Sex here is a metaphor for "living one's life"—which, as far as Wouk is concerned, is decidedly not a good idea for women. Marjorie lets herself follow her dream and, when it doesn't work out, lashes out at herself for being stupid enough to try, for not seeing "the miserable fallacy" in Marsha's argument: "Getting out of the bed, breaking off the affair, didn't end the matter at all. It was only the beginning of the heart of the experience, which was an ever-deepening ordeal of pain and depression."
Marjorie's relationship with Noel is portrayed as a rebellion—from her parents and her tradition. But, as Time noted in 1955, "[t]o Wouk, rebellion for rebellion's sake is an outmoded adolescent cliché." So, in one of the swiftest switchbacks in literature, a book that appears at first to be a languid exploration of adolescence curdles into an anti-adolescent screed, a fierce argument against exploration of any kind for women. In the final nine pages, the formerly vibrant Marjorie gives up on her career, gets married to a man named Sidney—er, Milton—Schwartz, and moves to Westchester. She is one of the lucky ones, Wouk seems to be arguing, a fallen woman fortunate enough to land a nice Jewish doctor who can forgive her straying from the virtuous path: "He took her as she was, with her deformity … that could no longer be helped; a permanent crippling, like a crooked arm."
Most female readers cry when they reach the end of this book, and for good reason. Marjorie Morningstar, as they came to know her, has become another woman entirely: "You couldn't write a play about her that would run a week, or a novel that would sell a thousand copies. … The only remarkable thing about Mrs. Schwartz is that she ever hoped to be remarkable, that she ever dreamed of being Marjorie Morningstar." These were Marjorie Morgenstern's options in life: Mrs. Schwartz or Marjorie Morningstar; a dull life—comfortably rooted in family and tradition—or a spectacular one, marked by romance, but also by heartache and instability. Wouk, who has said he modeled Marjorie's story after his sister's experiences, recently acknowledged that he's read "the occasional objection to the end as 'disastrous, wrong, too sad, too religious,' and what you will." But, he added, "it's just the truth."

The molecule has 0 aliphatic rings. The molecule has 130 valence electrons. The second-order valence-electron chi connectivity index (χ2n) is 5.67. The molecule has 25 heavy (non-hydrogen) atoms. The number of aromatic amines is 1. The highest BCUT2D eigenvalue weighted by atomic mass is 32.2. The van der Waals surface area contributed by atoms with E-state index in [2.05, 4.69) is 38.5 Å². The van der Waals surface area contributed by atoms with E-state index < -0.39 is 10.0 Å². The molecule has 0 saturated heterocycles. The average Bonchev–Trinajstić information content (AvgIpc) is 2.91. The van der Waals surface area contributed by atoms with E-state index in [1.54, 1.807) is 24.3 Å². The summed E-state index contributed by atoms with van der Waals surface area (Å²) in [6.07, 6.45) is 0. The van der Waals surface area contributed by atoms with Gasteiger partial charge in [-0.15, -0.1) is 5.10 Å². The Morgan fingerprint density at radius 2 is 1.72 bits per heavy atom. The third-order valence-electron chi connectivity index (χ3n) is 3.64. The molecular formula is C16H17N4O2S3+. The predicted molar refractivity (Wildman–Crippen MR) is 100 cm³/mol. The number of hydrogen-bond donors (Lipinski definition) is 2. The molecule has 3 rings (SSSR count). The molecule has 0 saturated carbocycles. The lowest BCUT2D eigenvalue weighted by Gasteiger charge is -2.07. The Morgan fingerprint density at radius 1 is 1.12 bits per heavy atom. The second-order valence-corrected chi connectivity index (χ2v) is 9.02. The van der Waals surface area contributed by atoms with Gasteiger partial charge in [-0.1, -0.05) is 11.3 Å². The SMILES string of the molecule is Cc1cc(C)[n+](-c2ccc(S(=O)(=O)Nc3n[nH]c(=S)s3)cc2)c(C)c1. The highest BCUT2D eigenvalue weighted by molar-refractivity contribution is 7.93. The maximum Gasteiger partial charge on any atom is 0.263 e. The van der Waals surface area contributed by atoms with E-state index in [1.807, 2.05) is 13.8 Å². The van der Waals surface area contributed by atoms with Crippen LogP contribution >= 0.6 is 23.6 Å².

Even in 1955, critics noted the absurdity in Wouk's Manichaean setup. Aspiring to be a famous actress may be an adolescent pipe dream, but, as literary critic Maxwell Geismar asked in the New York Times, "is there no other course for Mr. Wouk's heroine except total social conformity?"
Of course there is, or at least there has been since the 1970s: a "third way" in which one's professional aspirations are juggled with domestic ones, BlackBerrys balanced with baby bottles. So, why are today's post-feminist women still reading—and loving—Marjorie Morningstar?
To start with, the juggling act has proved less glamorous than expected, with women now portrayed as running themselves ragged trying to have it all. As a result, Marjorie Morningstar has emerged as a new favorite of those post-feminists and traditionalists who share Wouk's disdain for adolescent experimentation and his advocacy of more conservative roles for women. For them, Marjorie offers survivor's wisdom from the outside world. "Trust me," she seems to say, "I've been there, and it's not worth it."
Most contemporary readers, though, don't come to the book with any agenda, nor do they leave with one. In fact, since the book's publication, the end has confounded many readers, leaving more than one book club discussion in tatters over Wouk's intended meaning.
Regardless, there is one point of agreement: Almost everyone loves the Marjorie of the first 556 pages. This Marjorie evokes the period when girls are still free to dream about their future, before they actually have to start making choices about it. Wouk might wince at the thought, but what women enjoy about his book is the promise of adolescence. As she enters middle age, Marjorie continues to defy her paternal creator, like the rebellious teenager she was meant to be.